20 April 2021

Critical evaluation of published evidence is of paramount importance to prevent incorrect and misleading conclusions on the involvement of genes in diseases. In a letter to Cell, published on April 15th, ​researchers from the department of Human Genetics at Radboudumc have raised concerns about the claimed role of PIWIL1 D-box region mutations in human male infertility in an earlier publication in Cell.

Infertility is a common condition that affects approximately 10-15% of all couples. About half of the cases can be assigned to male factors. Severe forms of infertility, such as azoospermia (no sperm in the ejaculate) often have a genetic cause. With the introduction of novel sequencing technologies, the number of genetic diagnoses reported for male infertility has grown tremendously.

As shown in an earlier publication by researchers at the Radboudumc, there is a great variability in the evidence for the role of published genetic variants linked to male infertility. Manon Oud and colleagues took a closer look at the presented evidence of all reported male infertility genes to understand which genes are clearly important in the disease etiology and can be used for diagnostic tests. This analysis revealed potential issues with the evidence presented for the involvement of Piwi Like RNA-Mediated Gene Silencing 1 (PIWIL1; also known as HIWI) in human male infertility.

In their letter, Oud et al. point at questionable patterns in the genetic data presented in the original Cell paper. Almost four years since this high impact publication, no other group reported a replication of these findings. Researchers at the Radboudumc, in collaboration with groups in a.o. Germany, the US and Australia which are part of the International Male Infertility Genomics Consortium, were unable to replicate these initial findings a in a combined cohort of 2,740 patients. While that does not exclude a potential role for this gene in the condition, it is clear that PIWIL1 is not a frequently mutated male infertility gene as previously suggested. This is very important to consider before incorporating PIWIL1 into the diagnostic work-up of infertile men.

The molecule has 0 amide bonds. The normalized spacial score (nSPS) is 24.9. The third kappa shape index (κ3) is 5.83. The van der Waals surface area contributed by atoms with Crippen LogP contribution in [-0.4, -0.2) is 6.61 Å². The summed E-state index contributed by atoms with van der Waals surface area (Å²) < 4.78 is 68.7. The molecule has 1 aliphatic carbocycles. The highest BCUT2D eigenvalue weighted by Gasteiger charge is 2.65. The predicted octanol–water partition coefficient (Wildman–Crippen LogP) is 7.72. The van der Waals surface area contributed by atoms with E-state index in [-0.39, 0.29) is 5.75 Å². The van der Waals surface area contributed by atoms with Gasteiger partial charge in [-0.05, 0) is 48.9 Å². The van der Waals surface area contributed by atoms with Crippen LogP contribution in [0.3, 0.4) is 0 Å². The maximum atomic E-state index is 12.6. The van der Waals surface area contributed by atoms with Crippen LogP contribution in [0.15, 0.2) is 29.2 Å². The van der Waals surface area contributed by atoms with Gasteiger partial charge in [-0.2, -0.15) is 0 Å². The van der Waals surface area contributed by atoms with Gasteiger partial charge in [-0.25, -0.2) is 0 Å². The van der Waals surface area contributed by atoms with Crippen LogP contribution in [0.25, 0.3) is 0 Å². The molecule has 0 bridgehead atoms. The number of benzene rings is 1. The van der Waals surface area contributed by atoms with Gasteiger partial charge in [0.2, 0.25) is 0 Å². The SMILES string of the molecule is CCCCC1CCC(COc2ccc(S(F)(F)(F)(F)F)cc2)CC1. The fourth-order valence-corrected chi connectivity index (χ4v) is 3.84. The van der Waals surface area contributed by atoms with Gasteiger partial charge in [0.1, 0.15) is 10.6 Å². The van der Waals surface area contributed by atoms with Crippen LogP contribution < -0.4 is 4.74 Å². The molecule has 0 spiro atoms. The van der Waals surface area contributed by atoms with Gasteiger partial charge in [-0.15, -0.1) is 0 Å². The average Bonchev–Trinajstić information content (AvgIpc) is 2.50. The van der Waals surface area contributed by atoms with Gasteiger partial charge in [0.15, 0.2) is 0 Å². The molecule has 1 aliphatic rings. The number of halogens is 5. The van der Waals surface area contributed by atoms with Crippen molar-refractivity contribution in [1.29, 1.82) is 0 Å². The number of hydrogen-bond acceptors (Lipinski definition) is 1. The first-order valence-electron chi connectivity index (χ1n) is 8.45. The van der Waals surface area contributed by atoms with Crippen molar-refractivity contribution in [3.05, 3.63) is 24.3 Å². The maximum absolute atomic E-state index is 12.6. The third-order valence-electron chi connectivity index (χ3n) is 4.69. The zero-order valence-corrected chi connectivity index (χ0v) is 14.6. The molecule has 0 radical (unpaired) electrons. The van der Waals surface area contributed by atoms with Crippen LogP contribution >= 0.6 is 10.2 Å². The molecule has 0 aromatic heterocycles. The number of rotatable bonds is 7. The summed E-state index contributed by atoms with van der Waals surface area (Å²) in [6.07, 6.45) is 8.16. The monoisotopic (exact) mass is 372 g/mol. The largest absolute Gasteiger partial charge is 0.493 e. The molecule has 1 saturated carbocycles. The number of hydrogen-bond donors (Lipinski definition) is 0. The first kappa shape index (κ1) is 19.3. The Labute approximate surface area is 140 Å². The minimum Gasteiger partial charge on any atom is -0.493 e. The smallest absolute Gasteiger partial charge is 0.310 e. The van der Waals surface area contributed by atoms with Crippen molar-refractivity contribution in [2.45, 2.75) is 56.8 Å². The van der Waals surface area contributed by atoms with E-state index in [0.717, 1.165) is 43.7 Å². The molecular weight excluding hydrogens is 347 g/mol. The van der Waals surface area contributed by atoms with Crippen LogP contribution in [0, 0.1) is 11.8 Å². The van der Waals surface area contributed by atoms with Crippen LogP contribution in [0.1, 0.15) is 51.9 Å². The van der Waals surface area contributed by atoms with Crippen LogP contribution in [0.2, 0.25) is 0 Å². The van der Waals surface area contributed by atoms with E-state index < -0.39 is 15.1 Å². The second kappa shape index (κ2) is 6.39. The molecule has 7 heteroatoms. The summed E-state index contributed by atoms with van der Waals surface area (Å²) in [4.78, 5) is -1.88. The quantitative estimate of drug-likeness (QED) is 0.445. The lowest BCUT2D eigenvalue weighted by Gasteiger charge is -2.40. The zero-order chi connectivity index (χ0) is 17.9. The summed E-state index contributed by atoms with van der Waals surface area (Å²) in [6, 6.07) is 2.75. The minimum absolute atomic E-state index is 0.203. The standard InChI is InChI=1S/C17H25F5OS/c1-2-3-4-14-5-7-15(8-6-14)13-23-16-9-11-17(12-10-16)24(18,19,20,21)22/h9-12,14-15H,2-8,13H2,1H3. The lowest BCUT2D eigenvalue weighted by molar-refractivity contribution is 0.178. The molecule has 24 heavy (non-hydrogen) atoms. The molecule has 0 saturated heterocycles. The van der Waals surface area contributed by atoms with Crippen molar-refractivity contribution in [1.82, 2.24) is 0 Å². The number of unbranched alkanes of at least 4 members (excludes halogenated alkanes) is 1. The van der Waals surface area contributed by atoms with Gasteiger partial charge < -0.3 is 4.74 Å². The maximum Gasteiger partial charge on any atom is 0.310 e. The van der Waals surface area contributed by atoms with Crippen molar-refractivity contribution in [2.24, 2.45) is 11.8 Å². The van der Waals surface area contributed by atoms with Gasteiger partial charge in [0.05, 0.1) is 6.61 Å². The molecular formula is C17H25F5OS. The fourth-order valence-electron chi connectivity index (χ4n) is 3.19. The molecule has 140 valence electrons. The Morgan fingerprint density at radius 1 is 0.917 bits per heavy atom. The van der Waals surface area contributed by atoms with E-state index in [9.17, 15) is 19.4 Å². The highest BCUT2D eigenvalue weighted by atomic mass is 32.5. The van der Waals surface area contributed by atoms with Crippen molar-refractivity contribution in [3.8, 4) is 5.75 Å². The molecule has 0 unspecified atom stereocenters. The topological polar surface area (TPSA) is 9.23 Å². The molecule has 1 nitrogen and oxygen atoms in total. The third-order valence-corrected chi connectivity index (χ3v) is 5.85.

Joris Veltman, senior author on the paper: “This story underscores the importance of critical evaluation of evidence for previously implicated variants and demonstrates the power of collaborative efforts to establish larger cohorts to validate/better estimate the role of genes in genetic disorders such as male infertility.

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